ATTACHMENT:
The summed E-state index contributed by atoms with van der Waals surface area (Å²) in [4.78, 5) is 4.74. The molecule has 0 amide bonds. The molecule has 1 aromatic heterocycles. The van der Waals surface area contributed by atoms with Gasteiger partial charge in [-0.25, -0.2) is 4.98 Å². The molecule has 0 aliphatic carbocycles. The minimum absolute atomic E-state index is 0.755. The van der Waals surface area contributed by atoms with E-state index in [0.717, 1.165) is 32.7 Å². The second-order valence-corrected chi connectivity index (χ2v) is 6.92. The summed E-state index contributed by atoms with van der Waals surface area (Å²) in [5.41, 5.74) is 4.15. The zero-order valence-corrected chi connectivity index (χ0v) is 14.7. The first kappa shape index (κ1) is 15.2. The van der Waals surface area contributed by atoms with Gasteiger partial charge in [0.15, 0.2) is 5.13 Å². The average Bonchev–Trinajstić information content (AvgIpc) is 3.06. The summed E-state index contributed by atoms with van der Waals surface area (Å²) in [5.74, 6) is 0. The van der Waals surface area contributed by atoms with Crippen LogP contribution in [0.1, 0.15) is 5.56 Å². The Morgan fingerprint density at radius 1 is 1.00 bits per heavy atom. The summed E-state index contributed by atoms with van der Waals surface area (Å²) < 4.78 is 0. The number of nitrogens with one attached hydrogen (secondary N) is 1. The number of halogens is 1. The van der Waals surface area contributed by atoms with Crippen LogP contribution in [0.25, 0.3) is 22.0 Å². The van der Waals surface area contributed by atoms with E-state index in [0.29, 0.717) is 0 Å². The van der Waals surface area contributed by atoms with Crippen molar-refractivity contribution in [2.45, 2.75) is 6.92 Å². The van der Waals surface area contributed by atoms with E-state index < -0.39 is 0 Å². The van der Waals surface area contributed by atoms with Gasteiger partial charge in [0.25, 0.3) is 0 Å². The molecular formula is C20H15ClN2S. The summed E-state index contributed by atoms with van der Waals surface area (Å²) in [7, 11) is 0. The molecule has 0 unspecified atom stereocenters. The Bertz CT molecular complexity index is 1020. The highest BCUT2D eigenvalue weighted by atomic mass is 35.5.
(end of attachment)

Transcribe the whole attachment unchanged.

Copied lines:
The summed E-state index contributed by atoms with van der Waals surface area (Å²) in [4.78, 5) is 4.74. The molecule has 0 amide bonds. The molecule has 1 aromatic heterocycles. The van der Waals surface area contributed by atoms with Gasteiger partial charge in [-0.25, -0.2) is 4.98 Å². The molecule has 0 aliphatic carbocycles. The minimum absolute atomic E-state index is 0.755. The van der Waals surface area contributed by atoms with E-state index in [0.717, 1.165) is 32.7 Å². The second-order valence-corrected chi connectivity index (χ2v) is 6.92. The summed E-state index contributed by atoms with van der Waals surface area (Å²) in [5.41, 5.74) is 4.15. The zero-order valence-corrected chi connectivity index (χ0v) is 14.7. The first kappa shape index (κ1) is 15.2. The van der Waals surface area contributed by atoms with Gasteiger partial charge in [0.15, 0.2) is 5.13 Å². The average Bonchev–Trinajstić information content (AvgIpc) is 3.06. The summed E-state index contributed by atoms with van der Waals surface area (Å²) in [5.74, 6) is 0. The van der Waals surface area contributed by atoms with Crippen LogP contribution in [0.1, 0.15) is 5.56 Å². The Morgan fingerprint density at radius 1 is 1.00 bits per heavy atom. The summed E-state index contributed by atoms with van der Waals surface area (Å²) < 4.78 is 0. The number of nitrogens with one attached hydrogen (secondary N) is 1. The number of halogens is 1. The van der Waals surface area contributed by atoms with Crippen LogP contribution in [0.25, 0.3) is 22.0 Å². The van der Waals surface area contributed by atoms with E-state index in [0.29, 0.717) is 0 Å². The van der Waals surface area contributed by atoms with Crippen molar-refractivity contribution in [2.45, 2.75) is 6.92 Å². The van der Waals surface area contributed by atoms with E-state index < -0.39 is 0 Å². The van der Waals surface area contributed by atoms with Gasteiger partial charge in [0.25, 0.3) is 0 Å². The molecular formula is C20H15ClN2S. The summed E-state index contributed by atoms with van der Waals surface area (Å²) in [7, 11) is 0. The molecule has 0 unspecified atom stereocenters. The Bertz CT molecular complexity index is 1020. The highest BCUT2D eigenvalue weighted by atomic mass is 35.5.